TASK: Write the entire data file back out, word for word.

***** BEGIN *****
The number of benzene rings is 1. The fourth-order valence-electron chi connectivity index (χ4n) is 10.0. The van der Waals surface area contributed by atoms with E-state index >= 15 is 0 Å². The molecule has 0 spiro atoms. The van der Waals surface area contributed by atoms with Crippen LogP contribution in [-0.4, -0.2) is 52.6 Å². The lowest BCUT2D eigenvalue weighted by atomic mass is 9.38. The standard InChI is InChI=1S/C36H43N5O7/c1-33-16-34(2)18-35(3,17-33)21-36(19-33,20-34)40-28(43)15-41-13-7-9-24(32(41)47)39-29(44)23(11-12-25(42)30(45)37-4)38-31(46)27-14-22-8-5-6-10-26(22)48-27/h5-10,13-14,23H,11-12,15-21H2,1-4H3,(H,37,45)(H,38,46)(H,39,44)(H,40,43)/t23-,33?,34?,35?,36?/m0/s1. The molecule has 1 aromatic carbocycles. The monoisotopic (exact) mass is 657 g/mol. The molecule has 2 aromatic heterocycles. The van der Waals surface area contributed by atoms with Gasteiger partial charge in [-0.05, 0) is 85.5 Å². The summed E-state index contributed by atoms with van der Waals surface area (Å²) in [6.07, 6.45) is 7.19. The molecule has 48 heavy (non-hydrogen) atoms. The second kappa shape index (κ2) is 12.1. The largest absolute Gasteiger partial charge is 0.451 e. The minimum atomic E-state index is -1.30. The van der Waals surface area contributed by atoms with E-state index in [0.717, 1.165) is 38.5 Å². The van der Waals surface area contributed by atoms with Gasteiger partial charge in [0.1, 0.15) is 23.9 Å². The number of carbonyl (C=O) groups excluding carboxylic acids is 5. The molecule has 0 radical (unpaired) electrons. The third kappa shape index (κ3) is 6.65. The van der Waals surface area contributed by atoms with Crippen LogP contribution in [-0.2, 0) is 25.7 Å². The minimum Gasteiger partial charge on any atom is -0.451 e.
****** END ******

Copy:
The number of benzene rings is 1. The fourth-order valence-electron chi connectivity index (χ4n) is 10.0. The van der Waals surface area contributed by atoms with E-state index >= 15 is 0 Å². The molecule has 0 spiro atoms. The van der Waals surface area contributed by atoms with Crippen LogP contribution in [-0.4, -0.2) is 52.6 Å². The lowest BCUT2D eigenvalue weighted by atomic mass is 9.38. The standard InChI is InChI=1S/C36H43N5O7/c1-33-16-34(2)18-35(3,17-33)21-36(19-33,20-34)40-28(43)15-41-13-7-9-24(32(41)47)39-29(44)23(11-12-25(42)30(45)37-4)38-31(46)27-14-22-8-5-6-10-26(22)48-27/h5-10,13-14,23H,11-12,15-21H2,1-4H3,(H,37,45)(H,38,46)(H,39,44)(H,40,43)/t23-,33?,34?,35?,36?/m0/s1. The molecule has 1 aromatic carbocycles. The monoisotopic (exact) mass is 657 g/mol. The molecule has 2 aromatic heterocycles. The van der Waals surface area contributed by atoms with Gasteiger partial charge in [-0.05, 0) is 85.5 Å². The summed E-state index contributed by atoms with van der Waals surface area (Å²) in [6.07, 6.45) is 7.19. The molecule has 48 heavy (non-hydrogen) atoms. The second kappa shape index (κ2) is 12.1. The largest absolute Gasteiger partial charge is 0.451 e. The minimum atomic E-state index is -1.30. The van der Waals surface area contributed by atoms with E-state index in [0.717, 1.165) is 38.5 Å². The van der Waals surface area contributed by atoms with Gasteiger partial charge in [0.1, 0.15) is 23.9 Å². The number of carbonyl (C=O) groups excluding carboxylic acids is 5. The molecule has 0 radical (unpaired) electrons. The third kappa shape index (κ3) is 6.65. The van der Waals surface area contributed by atoms with Crippen LogP contribution in [-0.2, 0) is 25.7 Å². The minimum Gasteiger partial charge on any atom is -0.451 e.